Dirty Politics

is the place to go for breaking news and leaks, analysis of the latest developments, or merely to see mud and witticisms thrown.

One of the best ways to follow such debates on Twitter is by searching hashtags. According to analytics firm Topsy, #nzpol is by far the most popular NZ election hashtag, although others, including #nzvotes, #decision14 and #vote2014nz, are also in use.

Partisan campaign hashtags include National's #TeamKey, Labour's #forabetterNZ and the Greens' #LoveNZ. Dwarfing any of these with more than 40,000 tweets is #DirtyPolitics. Since Nicky Hager's book launched on August 13, the hashtag has been in up to 3000 tweets per day. Because hashtags are completely organic and by no means obligatory, the true number will be far higher.

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The most popular tweet using the #DirtyPolitics hashtag so far has been from Giovanni Tiso (@gtiso). Shortly after the book's launch, he tweeted a smiling John Key with Whaleoil blogger Cameron Slater, accompanied by: "This picture. I see no reason why we shouldn't take turns tweeting it for the next six weeks." Tiso's photo-tweet has been retweeted over 1000 times - unusually high given the lifespan of a tweet is usually seconds.

One of the most useful purposes of Twitter has been to crowd-source analysis of the latest Whaledump hacker leaks - now @Whaledump2. Minutes after each release watchers locate and tweet on excerpts.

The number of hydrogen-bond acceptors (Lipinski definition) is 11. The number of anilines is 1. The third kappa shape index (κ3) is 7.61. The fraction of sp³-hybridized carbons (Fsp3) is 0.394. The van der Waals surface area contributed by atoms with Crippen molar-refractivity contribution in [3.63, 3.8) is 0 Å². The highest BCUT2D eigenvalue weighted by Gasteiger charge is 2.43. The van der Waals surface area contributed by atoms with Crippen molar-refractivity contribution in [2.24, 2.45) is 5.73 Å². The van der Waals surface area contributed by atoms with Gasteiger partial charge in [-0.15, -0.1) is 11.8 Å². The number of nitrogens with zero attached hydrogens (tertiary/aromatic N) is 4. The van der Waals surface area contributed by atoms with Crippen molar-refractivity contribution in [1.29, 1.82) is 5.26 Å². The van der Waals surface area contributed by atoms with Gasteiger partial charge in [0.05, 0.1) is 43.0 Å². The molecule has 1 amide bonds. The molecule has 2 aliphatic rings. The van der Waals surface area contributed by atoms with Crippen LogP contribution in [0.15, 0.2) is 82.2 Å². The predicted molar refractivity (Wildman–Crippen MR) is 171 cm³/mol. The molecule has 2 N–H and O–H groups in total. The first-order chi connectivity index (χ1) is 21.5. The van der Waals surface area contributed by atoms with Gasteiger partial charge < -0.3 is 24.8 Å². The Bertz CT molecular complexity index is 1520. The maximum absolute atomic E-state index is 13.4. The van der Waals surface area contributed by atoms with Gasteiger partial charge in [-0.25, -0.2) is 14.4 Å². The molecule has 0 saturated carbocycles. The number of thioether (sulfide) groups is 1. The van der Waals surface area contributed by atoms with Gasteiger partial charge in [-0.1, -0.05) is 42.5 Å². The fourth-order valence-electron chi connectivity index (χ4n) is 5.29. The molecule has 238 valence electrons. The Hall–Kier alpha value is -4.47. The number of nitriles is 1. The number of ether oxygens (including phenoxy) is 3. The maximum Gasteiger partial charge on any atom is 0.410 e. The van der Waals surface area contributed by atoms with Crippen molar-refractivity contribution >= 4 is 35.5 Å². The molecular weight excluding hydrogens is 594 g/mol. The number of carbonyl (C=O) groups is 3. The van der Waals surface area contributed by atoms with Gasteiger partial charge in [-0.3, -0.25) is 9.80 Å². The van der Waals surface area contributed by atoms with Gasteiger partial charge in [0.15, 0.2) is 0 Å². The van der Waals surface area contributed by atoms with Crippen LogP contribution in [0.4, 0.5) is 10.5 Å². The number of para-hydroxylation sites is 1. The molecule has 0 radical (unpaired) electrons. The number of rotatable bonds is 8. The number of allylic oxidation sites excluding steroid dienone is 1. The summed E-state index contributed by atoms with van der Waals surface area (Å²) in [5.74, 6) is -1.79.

Thursday's Whaledump included conversations between Slater and Taxpayers' Union head Jordan Williams (@JordNZ), containing derogatory remarks Williams allegedly made about women. In response, Matt (@mfairh) tweeted: "I wonder if Jordan Williams is sorry for being a man at the moment?" Williams reacted to the release with: "Re Whaledump material - I reviewed the material and made the necessary apologies some weeks ago." It did little to placate critics.

A common theme has been general disbelief at the ongoing revelations, even from seasoned observers. Duncan Garner (@Garner_Live) tweeted: "This whole saga reminds me why I left the Press Gallery and Parliament ... No regrets. Not one."

An antidote can be found in the many lighter tweets. This from @hcirePT: "It almost makes you long for the times when wrongly signed painting and speeding were biggest Prime-ministerial scandals."

• Otago University political experts Dr Bryce Edwards (@bryce_edwards) and Geoffrey Miller (@GeoffMillerNZ) are following Twitter's impact on the election campaign.